Looking for the silver lining in things can be important to your mental health, and outlook on the future of your training. It’s important to find the small successes in in your progress. However (always a however with me), there comes a point when that search for the silver lining simply becomes nothing more than a thought process that keeps you from progressing.
For example, we got to competitions, for the most part, with the hopes of winning. Sometimes, you don’t need to win to have a good time, sometimes you learn valuable lessons and make new friends at competitions. For the most part, though, we go to competitions with the goal of winning, that is the purpose of competition: to test yourself against your opponents. You can say “I do this for me” all you like, but if it was truly for yourself with no hopes of winning, you probably wouldn’t compete.
The search for silver lining can begin to hold you back when the search for a silver lining simply becomes a way to make up excuses for not performing well. “I missed my lift, but at least my walkout was better.” Yes, an improved walkout is always good, but you aren’t competing in the sporting of walking out, are you?
If you consistently need to find the silver lining because you consistently under-perform, this can be a sign that what you’re doing with your own training isn’t working. Now, I’m obviously not saying that looking for small victories is a negative aspect of your life. What I AM saying is that if all your training affords you is small victories with no ACTUAL progress, there is a problem here. I have worked with many athletes, in the hundreds by now, and the ones that never stick around very long are the ones who are incapable of looking at their own progress critically. “Yea my deadlift hasn’t progressed in over four years, but my technique is much more solid.” So? If you were actually progressing, your deadlift would be as well. The above example was a woman who “plateaued” her deadlift at 225lbs for FOUR years. Now, I am no Alex Viada, but even I know that the words “plateau” and “235lb deadlift” don’t belong in the same sentence, paragraph, or even textbook. This woman was incapable of saying to herself: “you know what? What I’m doing isn’t working, I need to change what I am doing.” Who honestly cares if the technique is sound with a lift that is 75% of your max? I would HOPE that it is flawless, and was flawless from the beginning, because working at 75% for four years is a surefire sign that something needed to be changed, dramatically.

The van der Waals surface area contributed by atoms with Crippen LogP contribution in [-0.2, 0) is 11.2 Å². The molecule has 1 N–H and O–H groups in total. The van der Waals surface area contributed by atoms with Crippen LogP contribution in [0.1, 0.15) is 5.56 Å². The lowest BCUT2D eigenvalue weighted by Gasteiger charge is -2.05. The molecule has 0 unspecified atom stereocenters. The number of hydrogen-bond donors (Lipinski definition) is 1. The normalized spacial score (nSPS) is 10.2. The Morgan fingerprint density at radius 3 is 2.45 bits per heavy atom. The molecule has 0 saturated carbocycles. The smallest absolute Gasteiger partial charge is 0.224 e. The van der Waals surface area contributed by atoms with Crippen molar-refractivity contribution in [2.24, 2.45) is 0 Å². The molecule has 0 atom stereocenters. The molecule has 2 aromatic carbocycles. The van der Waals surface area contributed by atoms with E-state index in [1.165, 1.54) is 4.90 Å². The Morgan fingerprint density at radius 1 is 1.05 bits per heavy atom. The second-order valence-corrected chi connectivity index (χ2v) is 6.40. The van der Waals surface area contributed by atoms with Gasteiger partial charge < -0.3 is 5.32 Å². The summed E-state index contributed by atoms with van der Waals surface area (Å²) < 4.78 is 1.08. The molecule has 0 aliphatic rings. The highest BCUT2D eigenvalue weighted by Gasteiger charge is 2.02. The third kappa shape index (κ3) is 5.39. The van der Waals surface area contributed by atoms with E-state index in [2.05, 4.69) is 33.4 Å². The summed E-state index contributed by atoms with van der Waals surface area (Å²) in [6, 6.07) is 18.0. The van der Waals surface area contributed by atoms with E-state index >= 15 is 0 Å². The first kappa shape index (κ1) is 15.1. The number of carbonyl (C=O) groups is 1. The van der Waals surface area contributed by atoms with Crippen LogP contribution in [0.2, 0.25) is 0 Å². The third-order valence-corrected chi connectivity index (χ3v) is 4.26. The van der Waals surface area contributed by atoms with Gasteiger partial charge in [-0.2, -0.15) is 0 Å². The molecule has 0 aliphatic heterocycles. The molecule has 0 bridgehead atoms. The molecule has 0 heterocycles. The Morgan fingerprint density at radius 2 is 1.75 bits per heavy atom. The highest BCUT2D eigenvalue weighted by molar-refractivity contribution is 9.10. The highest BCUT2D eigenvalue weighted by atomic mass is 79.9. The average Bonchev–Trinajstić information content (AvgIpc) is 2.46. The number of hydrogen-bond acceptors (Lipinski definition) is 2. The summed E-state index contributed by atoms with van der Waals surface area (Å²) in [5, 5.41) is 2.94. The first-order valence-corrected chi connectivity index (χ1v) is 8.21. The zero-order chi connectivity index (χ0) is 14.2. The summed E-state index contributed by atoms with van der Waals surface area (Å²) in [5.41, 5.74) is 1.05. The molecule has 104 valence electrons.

This also harks back to my earlier thoughts on athletes that head into competitions with super-inflated egos, under-perform, then leave the competition with a list of excuses as to why they under-performed: “The lights were in my eyes / the judge was a dick / I wasn’t used to the plates.” (Those were all said by actual competitors) And, as I said before, you probably wouldn’t need such a long laundry list of excuses about your performance if you didn’t go in with such a big mouth. The POINT of a competition is to be out of your element, to see how you perform. Everyone else has the same judge, lights, and plates to lift on, with the same disadvantages. Of course we would all perform better if we got to lift in our favorite spot with our favorite gear. Are there dick judges? Of course. If you are discovering that every judge is a dick to you, well then you are most likely the veiny one in this scenario.
To summarize, it is important to look for small victories when the large victories elude you. But, if you want to be successful, you need to focus on the large victories as well. Constantly needing to make up excuses or look for silver lining when you under-perform can simply be a sign that what you’re doing isn’t working, and your ego is too big to admit it.